3 Real Estate Stocks for Dividend Seekers
A pullback in the sector has led to opportunity for income investors.
Real estate stocks have been substantially lagging the broader U.S. equity market. As a result, many real estate stocks are trading at attractive levels. In addition, the average dividend for real estate firms is higher than the rest of the stocks that Morningstar analysts cover.
Today we're looking at three real estate stocks our analysts like.
Simon Property Group has sold off significantly over the past few months as fears of the coronavirus impact on brick-and-mortar retail sales grew among investors. Simon has long-term leases with tenants, so it should continue to receive rent even during the current crisis. While many weaker retailers may go bankrupt due to the lack of sales, we think Simon's attractive portfolio will be able to quickly fill any vacancies. Additionally, Simon recently acquired Class A mall competitor Taubman Centers, which should increase cash flows and provide more leverage when negotiating with tenants.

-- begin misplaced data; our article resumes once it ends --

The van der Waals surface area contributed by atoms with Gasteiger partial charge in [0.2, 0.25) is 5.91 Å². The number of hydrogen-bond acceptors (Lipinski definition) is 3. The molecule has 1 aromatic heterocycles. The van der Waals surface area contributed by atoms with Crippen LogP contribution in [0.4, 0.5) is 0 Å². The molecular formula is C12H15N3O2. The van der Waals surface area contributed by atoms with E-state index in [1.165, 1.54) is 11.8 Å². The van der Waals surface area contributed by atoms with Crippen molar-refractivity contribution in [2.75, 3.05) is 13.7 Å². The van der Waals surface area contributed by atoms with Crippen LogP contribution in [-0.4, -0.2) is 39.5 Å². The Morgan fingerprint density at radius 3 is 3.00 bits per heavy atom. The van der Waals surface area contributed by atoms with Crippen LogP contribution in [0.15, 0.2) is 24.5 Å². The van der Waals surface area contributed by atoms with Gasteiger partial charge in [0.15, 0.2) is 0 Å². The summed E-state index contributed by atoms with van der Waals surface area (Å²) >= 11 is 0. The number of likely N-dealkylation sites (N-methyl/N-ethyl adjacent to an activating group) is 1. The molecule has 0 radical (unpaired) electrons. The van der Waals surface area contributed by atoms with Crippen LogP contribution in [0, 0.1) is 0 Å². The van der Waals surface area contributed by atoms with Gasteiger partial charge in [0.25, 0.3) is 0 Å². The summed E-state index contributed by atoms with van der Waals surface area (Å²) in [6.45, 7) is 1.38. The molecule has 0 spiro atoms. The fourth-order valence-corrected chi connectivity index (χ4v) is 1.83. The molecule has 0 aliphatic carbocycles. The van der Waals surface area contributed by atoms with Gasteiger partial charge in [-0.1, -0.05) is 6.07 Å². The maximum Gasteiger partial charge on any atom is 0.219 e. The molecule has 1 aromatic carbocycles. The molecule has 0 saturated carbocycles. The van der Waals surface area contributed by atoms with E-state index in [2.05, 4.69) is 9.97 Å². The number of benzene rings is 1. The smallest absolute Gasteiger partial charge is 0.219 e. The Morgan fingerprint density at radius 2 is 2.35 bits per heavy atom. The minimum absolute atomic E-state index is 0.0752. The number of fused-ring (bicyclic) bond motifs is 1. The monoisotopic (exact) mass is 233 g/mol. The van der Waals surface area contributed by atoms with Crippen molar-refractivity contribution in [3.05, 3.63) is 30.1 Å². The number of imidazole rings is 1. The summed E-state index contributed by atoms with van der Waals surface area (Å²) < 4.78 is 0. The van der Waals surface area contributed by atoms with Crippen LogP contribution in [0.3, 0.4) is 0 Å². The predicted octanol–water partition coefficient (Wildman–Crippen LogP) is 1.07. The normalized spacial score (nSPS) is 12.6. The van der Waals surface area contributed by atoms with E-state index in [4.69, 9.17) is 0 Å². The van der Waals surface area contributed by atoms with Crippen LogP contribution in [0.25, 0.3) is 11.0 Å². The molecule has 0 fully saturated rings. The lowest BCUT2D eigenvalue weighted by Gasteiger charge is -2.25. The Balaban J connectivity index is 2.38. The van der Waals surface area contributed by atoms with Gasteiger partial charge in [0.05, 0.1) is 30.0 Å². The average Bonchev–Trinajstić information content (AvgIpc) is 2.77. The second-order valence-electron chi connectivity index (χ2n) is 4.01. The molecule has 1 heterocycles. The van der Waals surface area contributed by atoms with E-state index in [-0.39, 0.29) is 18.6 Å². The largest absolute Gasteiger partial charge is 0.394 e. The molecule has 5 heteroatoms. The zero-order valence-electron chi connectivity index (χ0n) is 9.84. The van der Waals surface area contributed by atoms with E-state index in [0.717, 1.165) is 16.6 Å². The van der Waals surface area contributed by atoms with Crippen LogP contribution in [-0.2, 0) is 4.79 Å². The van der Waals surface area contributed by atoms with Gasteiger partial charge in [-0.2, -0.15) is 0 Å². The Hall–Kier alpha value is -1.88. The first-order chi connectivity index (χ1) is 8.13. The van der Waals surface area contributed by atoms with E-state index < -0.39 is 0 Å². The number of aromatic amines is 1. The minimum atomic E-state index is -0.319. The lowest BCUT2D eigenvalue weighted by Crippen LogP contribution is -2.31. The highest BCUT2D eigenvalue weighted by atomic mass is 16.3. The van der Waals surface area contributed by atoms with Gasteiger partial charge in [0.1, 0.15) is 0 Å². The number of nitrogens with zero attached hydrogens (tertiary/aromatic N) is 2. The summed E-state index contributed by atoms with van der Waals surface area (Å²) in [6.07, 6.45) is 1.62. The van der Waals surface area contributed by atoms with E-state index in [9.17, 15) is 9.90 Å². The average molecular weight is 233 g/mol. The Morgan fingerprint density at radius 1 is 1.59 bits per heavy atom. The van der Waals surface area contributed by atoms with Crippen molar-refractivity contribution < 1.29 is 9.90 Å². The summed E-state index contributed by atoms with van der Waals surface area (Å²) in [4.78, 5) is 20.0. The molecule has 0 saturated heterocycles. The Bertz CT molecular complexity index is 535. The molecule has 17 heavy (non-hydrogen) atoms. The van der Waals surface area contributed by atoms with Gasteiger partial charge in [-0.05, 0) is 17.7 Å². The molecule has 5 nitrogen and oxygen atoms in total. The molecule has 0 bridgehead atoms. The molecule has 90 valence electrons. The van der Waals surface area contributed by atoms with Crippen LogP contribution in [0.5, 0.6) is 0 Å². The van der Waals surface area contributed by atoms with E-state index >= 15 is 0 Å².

The portfolio of Regency Centers is filled with high-quality assets in population-dense, affluent markets. The company focuses on owning grocery-anchored centers, with more than 80% of its properties featuring a grocery anchor, and grocery stores representing slightly more than 20% of annual base rent. Regency's grocery anchors are strong draws to the centers, as they produce sales per square foot well above the national average and are very healthy with low occupancy costs. Grocery has been one of the retail categories that has seen sales growth increases during the pandemic, driving consistent business to the rest of Regency's portfolio, which should maintain high occupancies.
Ventas owns high-quality assets in the senior housing, medical office, and life science fields. While the company's medical office and life science portfolios should be relatively unaffected by the coronavirus outbreak, the senior housing portfolio is likely to experience a very significant impact to occupancies, as the virus has the highest lethality rate among senior citizens. However, while the virus will likely continue to negatively affect net operating income for the industry in 2021, we think the industry should see strong long-term growth from the coming demographic wave of baby boomers aging into senior housing facilities.
Analyst Kevin Brown provided the research behind this segment.
Morningstar does not own (actual or beneficial) shares in any of the securities mentioned above. Find out about Morningstar’s editorial policies.